It’s unfair to blame just one business sector in Singapore for undoing much of the progress in containing COVID-19. However, given the blow-up in cases – to 238 between 12 July and 17 July 2021 from 11 cases between 6 July to 11 July 2021 – it is not far-fetched to conclude that the businesses allowed to expand operations likely led to this increase.
One of the business sectors that is the main culprits is the F&B establishments. Then, it’s again unfair to blame them. It’s actually the growing KTV cluster – at 148 cases and counting, forming the largest active cluster – that’s been contributing to this rising numbers.
Many of us will then frown upon these so-called “pivoted nightlife establishments”. But, according to the latest statement by MOH, “our epidemiological investigations have found that there is likely ongoing transmission at” six KTV lounges/clubs
- Quinn KTV (207A Syed Alwi Road);
- Club AURA (442 Orchard Road);
- Club Ion (271 Bukit Timah Road);
- Icon II (35 Selegie Road);
- Club Lucky Thai (5001 Beach Road); and
- M. Sakhon (5001 Beach Road).
Is it fair to say that it’s the fault of just these 6 KTV lounges/clubs? There are probably other factors. Without any proof, it’s also logical to think that other similar establishment had similar errant practices, but just don’t have cases linked to them. Other businesses that saw easing of safe management measures from 12 July also may have contributed to the rising numbers. But for now, these 6 KTV lounges and clubs would have to take a large share of the blame.
At the same time, most other businesses were trying to comply with safe management measures (SMM). Because of these 6 KTV lounges and clubs, all “pivoted nightlife establishments” have to stop operating from 16 July to 30 July 2021. This will impact nearly 400 such “pivoted nightlife establishments”.
Not only that, other businesses that were already trying their best to comply with safe management measures have also been impacted.
Under the same classification, F&B establishments will now only be able to accept groups of up to 2 dine-in customers (down from 5). Certain F&B establishments that can choose to introduce “vaccination-differentiated group sizes” may still accept up to 5 dine-in customers who are either:
- A fully vaccinated person;
- A person who has recovered from COVID-19 (within 270 days);
- An unvaccinated person who has a valid negative PET result for the duration of his dining-in; or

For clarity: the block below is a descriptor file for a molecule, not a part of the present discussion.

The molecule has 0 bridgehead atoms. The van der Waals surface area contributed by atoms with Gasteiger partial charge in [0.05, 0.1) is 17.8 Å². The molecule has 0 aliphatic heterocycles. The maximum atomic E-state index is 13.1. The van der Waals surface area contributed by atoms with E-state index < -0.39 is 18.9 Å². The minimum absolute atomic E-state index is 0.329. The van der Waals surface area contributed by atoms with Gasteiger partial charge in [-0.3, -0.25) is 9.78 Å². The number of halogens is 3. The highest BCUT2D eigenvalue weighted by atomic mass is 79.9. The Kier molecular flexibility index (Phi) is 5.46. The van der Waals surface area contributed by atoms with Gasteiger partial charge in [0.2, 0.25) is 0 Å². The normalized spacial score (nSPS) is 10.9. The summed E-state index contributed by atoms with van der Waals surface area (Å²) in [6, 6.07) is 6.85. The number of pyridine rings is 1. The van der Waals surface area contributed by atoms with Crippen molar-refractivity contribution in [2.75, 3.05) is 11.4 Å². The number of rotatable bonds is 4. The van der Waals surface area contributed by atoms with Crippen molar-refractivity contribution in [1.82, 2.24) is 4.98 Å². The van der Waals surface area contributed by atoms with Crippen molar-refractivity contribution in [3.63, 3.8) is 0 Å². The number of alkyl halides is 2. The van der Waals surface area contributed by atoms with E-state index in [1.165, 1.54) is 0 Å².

- A child aged 12 years and below.
Outside of F&B, gyms and fitness studios are again looking at more stringent safe management measures. These businesses, without flouting any rules, are also looked upon as higher-risk activities because it is mask-off and requires close interaction between people.
For outdoor activities and indoor mask-on activities, groups of up to 5 can continue, as well as classes of up to 50. This is dependent on the size of the venue, but not dependent on vaccination status.
For indoor mask-off activities, group sizes will be reduced to 2 persons, and classes of up to 30 persons. This is without the need for testing or vaccination. However, with testing and vaccination, group sizes can continue to operate at up to 5 persons.
On a broader level, work-from-home remains the default work arrangement. There is no change to this. However, people may have been expecting this measure to be the next to be relaxed if COVID-19 was contained.
The government will again be providing targeted support measures – predominantly via the Jobs Support Scheme (JSS) – to affected businesses. While work-from-home will affect almost all businesses, the government currently does not view them as affected businesses. Only businesses that have specific restrictions imposed are typically considered affected businesses.
Besides just businesses or our working lives, there is also repercussions on personal lives as measures such as the option for foreigners to enter Singapore via the familial ties lane is no longer available for boyfriends or girlfriends of Singapore citizens and permanent residents. Similarly, many foreigner employees here may also harbour some fear that they cannot come back to Singapore – whether because of current or even new changes to travel measures – even if they want to go back home to see their family.
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